Living my Happily Every After and writing imaginary ones...
I write historical romance set mainly in Victorian London. Currently, I'm focusing on the mid-nineteenth century (the 1850s). I have a PhD in English literature, specializing in 19th-century British novels, so much of my academic background filters into my fiction writing. In my other life, I'm a community college professor of English literature and composition. I hope my books never come across as dry, didactic, or intellectual just for the sake of being intellectual.
I'm married and have a wonderfully supportive spouse and family. Really, I couldn't do what I do if they weren't so committed to my happiness. They're remarkably understanding about work that takes me away from them.
I didn't think of myself as a writer until a few years ago (approximately 2006-ish). Sure, I'd written little throw-away snippets in high school. I vaguely remember writing silly "meet cute" vignettes about my best friends in high school, including one of my friends encountering her true love while riding a horse through the French countryside. I've lost touch with that friend, but I'd like to think maybe she did meet a significant other that way.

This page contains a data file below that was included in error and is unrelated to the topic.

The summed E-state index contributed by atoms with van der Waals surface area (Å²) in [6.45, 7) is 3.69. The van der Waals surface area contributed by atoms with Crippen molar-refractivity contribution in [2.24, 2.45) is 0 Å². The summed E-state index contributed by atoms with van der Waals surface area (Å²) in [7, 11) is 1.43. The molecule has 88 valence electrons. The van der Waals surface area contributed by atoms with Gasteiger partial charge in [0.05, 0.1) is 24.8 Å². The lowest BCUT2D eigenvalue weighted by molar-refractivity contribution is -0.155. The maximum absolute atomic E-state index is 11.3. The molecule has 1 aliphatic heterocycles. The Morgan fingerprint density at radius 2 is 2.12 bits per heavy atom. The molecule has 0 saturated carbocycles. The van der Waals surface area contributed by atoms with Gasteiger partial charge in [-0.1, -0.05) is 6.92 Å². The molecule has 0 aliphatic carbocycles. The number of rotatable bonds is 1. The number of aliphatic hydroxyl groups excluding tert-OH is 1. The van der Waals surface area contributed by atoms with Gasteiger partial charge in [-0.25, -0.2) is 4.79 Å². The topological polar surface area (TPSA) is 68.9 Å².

Still, I didn't think I had what it takes to be a writer until relatively recently. Then, I happened to read a few books like Diana Gabaldon's Outlander and Audrey Niffeneggar's The Time-Traveler's Wife and was inspired. What could it hurt for me to try, right? When I opened the floodgates, lots of burgeoning ideas came rushing out. Let's see...I started a literary fiction (set in the same time period I'm writing now--Victorian) and a contemporary women's fiction (Practical Magic meets, hmm, maybe "Babel") and a Young Adult contemporary (a YA modernization of Don Quixote). I was all over the place. And I was still learning. I am still learning. I am ALWAYS learning.
A couple of years ago, I decided to do something entirely different. Historical romance enabled me to combine two of my favorite things: Victorian history/literature/culture and happy endings. I hope the fire and joy I feel when writing these historical romances translate to my readers.
I am represented by Jessica Alvarez of BookEnds, LLC and am a member of Romance Writers of America (including the online RWA chapters, The Beau Monde and Hearts Through History).
I'm frequently interested in the meanings behind names. Aren't all writers?
The name "Amara" means different things in different languages.
- In Greek, it means "unfading."
- In Latin, it means "bitter."
- In African, it means "Paradise."
- In Sanskrit, it means "immortal."
Thank you for visiting!